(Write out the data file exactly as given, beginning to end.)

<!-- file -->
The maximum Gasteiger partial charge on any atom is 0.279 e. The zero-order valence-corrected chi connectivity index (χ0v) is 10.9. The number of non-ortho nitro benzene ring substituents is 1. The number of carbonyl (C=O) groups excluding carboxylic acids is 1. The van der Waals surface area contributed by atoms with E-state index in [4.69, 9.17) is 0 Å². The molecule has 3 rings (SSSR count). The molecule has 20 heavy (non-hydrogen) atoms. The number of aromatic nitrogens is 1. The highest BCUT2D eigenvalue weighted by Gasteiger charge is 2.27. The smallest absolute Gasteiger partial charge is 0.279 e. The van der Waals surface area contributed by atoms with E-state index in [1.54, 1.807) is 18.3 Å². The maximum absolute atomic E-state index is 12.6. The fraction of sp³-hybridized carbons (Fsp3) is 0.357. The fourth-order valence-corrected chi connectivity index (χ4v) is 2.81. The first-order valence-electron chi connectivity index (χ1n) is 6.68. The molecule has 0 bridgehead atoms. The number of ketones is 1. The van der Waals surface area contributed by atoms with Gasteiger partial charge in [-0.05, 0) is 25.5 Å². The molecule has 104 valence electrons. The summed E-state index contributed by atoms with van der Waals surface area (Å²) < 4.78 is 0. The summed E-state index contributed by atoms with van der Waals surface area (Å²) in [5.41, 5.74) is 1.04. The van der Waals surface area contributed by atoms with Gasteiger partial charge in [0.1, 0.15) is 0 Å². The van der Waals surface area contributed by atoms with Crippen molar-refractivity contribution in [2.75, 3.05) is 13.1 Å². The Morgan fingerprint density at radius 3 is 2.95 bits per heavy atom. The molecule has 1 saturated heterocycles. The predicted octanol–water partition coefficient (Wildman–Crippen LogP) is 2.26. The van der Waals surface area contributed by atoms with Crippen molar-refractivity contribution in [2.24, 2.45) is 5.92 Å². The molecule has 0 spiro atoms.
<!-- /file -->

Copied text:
The maximum Gasteiger partial charge on any atom is 0.279 e. The zero-order valence-corrected chi connectivity index (χ0v) is 10.9. The number of non-ortho nitro benzene ring substituents is 1. The number of carbonyl (C=O) groups excluding carboxylic acids is 1. The van der Waals surface area contributed by atoms with E-state index in [4.69, 9.17) is 0 Å². The molecule has 3 rings (SSSR count). The molecule has 20 heavy (non-hydrogen) atoms. The number of aromatic nitrogens is 1. The highest BCUT2D eigenvalue weighted by Gasteiger charge is 2.27. The smallest absolute Gasteiger partial charge is 0.279 e. The van der Waals surface area contributed by atoms with E-state index in [1.54, 1.807) is 18.3 Å². The maximum absolute atomic E-state index is 12.6. The fraction of sp³-hybridized carbons (Fsp3) is 0.357. The fourth-order valence-corrected chi connectivity index (χ4v) is 2.81. The first-order valence-electron chi connectivity index (χ1n) is 6.68. The molecule has 0 bridgehead atoms. The number of ketones is 1. The van der Waals surface area contributed by atoms with Gasteiger partial charge in [-0.05, 0) is 25.5 Å². The molecule has 104 valence electrons. The summed E-state index contributed by atoms with van der Waals surface area (Å²) < 4.78 is 0. The summed E-state index contributed by atoms with van der Waals surface area (Å²) in [5.41, 5.74) is 1.04. The van der Waals surface area contributed by atoms with Gasteiger partial charge in [0.1, 0.15) is 0 Å². The van der Waals surface area contributed by atoms with Crippen molar-refractivity contribution in [2.75, 3.05) is 13.1 Å². The Morgan fingerprint density at radius 3 is 2.95 bits per heavy atom. The molecule has 1 saturated heterocycles. The predicted octanol–water partition coefficient (Wildman–Crippen LogP) is 2.26. The van der Waals surface area contributed by atoms with Crippen molar-refractivity contribution in [2.24, 2.45) is 5.92 Å². The molecule has 0 spiro atoms.